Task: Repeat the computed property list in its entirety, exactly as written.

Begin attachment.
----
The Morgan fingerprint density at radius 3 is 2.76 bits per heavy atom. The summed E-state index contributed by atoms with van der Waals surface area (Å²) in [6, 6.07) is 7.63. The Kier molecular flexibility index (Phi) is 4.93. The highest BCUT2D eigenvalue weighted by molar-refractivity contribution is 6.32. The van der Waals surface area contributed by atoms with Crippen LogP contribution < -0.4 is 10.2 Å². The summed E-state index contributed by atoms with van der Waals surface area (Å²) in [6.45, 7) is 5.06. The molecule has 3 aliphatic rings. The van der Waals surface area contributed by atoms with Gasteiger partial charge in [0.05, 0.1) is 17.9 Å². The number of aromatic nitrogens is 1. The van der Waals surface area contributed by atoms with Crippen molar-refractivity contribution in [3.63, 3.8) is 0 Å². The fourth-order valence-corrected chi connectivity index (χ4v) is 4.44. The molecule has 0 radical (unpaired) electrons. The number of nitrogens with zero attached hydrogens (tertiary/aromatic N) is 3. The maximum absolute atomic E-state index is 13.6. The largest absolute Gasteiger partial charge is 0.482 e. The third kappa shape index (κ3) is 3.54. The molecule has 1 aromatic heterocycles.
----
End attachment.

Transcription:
The Morgan fingerprint density at radius 3 is 2.76 bits per heavy atom. The summed E-state index contributed by atoms with van der Waals surface area (Å²) in [6, 6.07) is 7.63. The Kier molecular flexibility index (Phi) is 4.93. The highest BCUT2D eigenvalue weighted by molar-refractivity contribution is 6.32. The van der Waals surface area contributed by atoms with Crippen LogP contribution < -0.4 is 10.2 Å². The summed E-state index contributed by atoms with van der Waals surface area (Å²) in [6.45, 7) is 5.06. The molecule has 3 aliphatic rings. The van der Waals surface area contributed by atoms with Gasteiger partial charge in [0.05, 0.1) is 17.9 Å². The number of aromatic nitrogens is 1. The van der Waals surface area contributed by atoms with Crippen molar-refractivity contribution in [3.63, 3.8) is 0 Å². The fourth-order valence-corrected chi connectivity index (χ4v) is 4.44. The molecule has 0 radical (unpaired) electrons. The number of nitrogens with zero attached hydrogens (tertiary/aromatic N) is 3. The maximum absolute atomic E-state index is 13.6. The largest absolute Gasteiger partial charge is 0.482 e. The third kappa shape index (κ3) is 3.54. The molecule has 1 aromatic heterocycles.